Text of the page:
The Ghost of Tsushima Director’s Cut adds new content and features that improves on what is arguably one of the best games of last year. It adds a new co-op mode for Ghost of Tsushima Legends. The Director’s Cut has improved lip syncing for the Japanese audio for those of us who want a more authentic Japanese Cinema experience. It adds a range of upgrades that make use of the PS5’s hardware and integrated the Dual Sense’s haptic feedback and adaptive triggers to really immerse you in the fantasy of being a Samurai. While those are all impressive, the real reason why people would want to get the Director’s Cut is the new content set in the Island of Iki.
You can choose to visit the new location shortly after you have completed act 1 of the main game. There is a coastal village where a new Mongol Leader has been poisoning the villagers. Completing this short encounter will give you the ability to sail to Iki Island. While it is accessible this early, I would suggest that you don’t visit Iki until after you complete the main game. It will make your journey to Iki more impactful in a way I cannot discuss without spoiling things.
If Ghost of Tsushima was Jin dealing with the expectations of his Adoptive Father Figure, Lord Shimura, then his adventure in Iki island is him dealing with his biological father, Kazumasa Sakai. This is due to the fact that Iki island is where Kazumasa was murdered. Jin now has to come to terms with the idea that he has to help the people that not only hate his family but hate all samurai in general to help free the Japanese people from the Mongols. This is reflected in game by Jin not having access to the Sakai Clan Armor at the start of the expansion. He instead uses a modified version of the armor called “Jin from Yarikawa”, a Sakai Clan armor without any of the clan Sakai markings.
The big bad of Iki Island is called The Eagle. While you don’t interact with her that much in the story, what she does to Jin is actually one of my favorite parts of the Iki Island Expansion. Early in the story Jin gets captured by the Eagle and is forced to drink the poison that she used to terrorize the people of the Island. What this does is give voice to Jin’s inner demons through visions that disrupt gameplay. It makes him reflect on his history with his father and his actions in Tsushima. This is a great way to show where Jin’s mental state is at when he is helping people who would kill him if they find out who he is.
In terms of enemy types, there is only one new addition: The Shaman. The shaman is a spear-type enemy with the ability to chant which buffs his fellow Mongols. This means most encounters boil down to you tracking down the shaman before you can effectively fight the other enemies. This changes the combat dynamic a little bit but I would have preferred one or two more for more variety. Which is honestly doable as there are special enemies already in the game found in the Legends Mode. In fact, the Shaman is a modified version of the Disciples of Iyo from Ghost of Tsushima Legends.
Another Combat-adjacent addition is the ability for your horse to charge at enemies. Pressing the L1 buttons makes your horse charge and run over enemies. This uses up your resolve but the damage it can do is devastating and the sound design and controller vibrations make it so satisfying when you do pull it off.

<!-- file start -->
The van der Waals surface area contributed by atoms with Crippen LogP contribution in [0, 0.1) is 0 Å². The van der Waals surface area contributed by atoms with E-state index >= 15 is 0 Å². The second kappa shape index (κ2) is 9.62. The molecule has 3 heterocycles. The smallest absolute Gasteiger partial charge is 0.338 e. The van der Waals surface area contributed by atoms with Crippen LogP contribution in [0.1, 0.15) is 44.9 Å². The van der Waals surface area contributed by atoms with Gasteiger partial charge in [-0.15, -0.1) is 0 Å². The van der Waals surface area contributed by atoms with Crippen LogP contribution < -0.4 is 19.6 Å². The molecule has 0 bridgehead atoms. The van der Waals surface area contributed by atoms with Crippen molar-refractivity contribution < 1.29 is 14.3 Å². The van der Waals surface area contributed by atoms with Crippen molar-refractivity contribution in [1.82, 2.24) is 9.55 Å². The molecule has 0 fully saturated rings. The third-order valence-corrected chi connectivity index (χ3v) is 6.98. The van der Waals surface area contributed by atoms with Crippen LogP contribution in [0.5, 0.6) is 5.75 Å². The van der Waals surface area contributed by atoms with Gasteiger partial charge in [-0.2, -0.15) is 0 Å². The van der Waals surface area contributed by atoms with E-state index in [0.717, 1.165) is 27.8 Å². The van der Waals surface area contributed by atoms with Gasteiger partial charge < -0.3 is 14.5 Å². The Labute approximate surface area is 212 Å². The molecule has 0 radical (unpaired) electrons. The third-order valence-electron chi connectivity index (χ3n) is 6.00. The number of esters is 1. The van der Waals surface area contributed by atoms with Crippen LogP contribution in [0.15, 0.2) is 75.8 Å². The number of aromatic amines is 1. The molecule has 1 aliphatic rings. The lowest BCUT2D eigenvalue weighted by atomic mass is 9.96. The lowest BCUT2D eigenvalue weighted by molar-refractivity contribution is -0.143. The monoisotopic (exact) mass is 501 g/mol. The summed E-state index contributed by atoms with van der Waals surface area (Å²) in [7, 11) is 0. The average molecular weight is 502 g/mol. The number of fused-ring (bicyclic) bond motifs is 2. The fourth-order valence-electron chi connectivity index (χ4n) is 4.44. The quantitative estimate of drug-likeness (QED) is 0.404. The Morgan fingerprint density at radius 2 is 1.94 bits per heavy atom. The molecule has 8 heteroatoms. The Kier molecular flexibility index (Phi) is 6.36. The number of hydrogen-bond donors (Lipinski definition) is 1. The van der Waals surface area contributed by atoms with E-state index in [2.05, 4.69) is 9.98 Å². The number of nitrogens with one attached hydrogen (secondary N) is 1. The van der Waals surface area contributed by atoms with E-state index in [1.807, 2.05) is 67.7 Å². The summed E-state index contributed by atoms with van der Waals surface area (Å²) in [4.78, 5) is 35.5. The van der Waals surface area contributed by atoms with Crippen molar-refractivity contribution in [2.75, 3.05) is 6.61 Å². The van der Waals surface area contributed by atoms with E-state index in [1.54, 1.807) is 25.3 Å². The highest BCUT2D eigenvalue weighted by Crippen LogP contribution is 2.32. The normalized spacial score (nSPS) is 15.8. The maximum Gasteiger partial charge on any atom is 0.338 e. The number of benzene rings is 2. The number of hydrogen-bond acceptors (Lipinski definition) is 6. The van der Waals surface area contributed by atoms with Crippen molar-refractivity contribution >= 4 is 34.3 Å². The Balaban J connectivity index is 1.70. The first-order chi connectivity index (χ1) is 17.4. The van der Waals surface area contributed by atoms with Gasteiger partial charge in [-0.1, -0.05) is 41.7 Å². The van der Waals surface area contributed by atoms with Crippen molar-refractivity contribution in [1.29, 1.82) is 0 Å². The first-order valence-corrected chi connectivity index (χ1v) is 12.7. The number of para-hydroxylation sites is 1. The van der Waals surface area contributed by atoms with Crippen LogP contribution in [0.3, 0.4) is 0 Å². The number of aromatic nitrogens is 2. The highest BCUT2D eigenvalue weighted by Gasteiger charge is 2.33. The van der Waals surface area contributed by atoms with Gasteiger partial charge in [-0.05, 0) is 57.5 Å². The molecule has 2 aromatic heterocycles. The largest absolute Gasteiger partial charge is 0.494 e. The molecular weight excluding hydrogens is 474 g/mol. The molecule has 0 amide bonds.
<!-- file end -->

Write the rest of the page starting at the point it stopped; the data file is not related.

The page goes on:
Iki Island is considerably smaller and by extension not as diverse as the island of Tsushima, Iki still manages to set itself apart by showing us a land that is not only undergoing a Mongol Invasion but one that is also still healing from a previous conflict. You will find villages that has been recently been burned down as well as villages that have long been abandoned, reclaimed by nature.
There are a handful of interest points to discovered all around the island. Some of which are carry overs from the main game like the Bamboo Slicing mini game and the Haikus. There are also newer ones that are honestly quite engaging. There are animal sanctuaries where you play your flute to befriend the animals. There are shrines where if you solve their riddle, you will be rewarded with content that would make any PlayStation fan smile from ear to ear. And lastly, my favorite, the archery challenges where you are timed on how fast you can hit all the lanterns in the area.
With all the improvements the director’s cut added to Ghost of Tsushima, it still did not address one of my biggest issues with the game. The climbing and parkour can still feel both too restrictive and strangely too free. I still have trouble trying to climb down a cliff since Jin’s feet can often feel like it is stuck to the ground by a magnet. Yet when doing jumping puzzles, that magnetic lock on the ground can sometimes be nonexistent. I can’t count the times I have fallen just because Jin did not magically click into the next ledge for some reason. It is a small problem but it really takes me out of the experience.
Outside my issue with traversal, the only issue the Director’s cut has has nothing to do with the game at all. The pricing is confusing for some people. If you don’t already own base Ghost of Tsushima game, the Director’s Cut costs $59.99 on PS4 and $69.99 on PS5. Upgrading the standard PS4 version to the PS4’s Director’s Cut costs $19.99, while upgrading from the standard PS4 version to the PS5’s Director’s Cut costs $9.99. Getting the Director’s cut on the PS5 from a PS4 base game is $29.99.
With all the upgrades and new content that the Director’s Cut offers, it is the definitive way to play Ghost of Tsushima.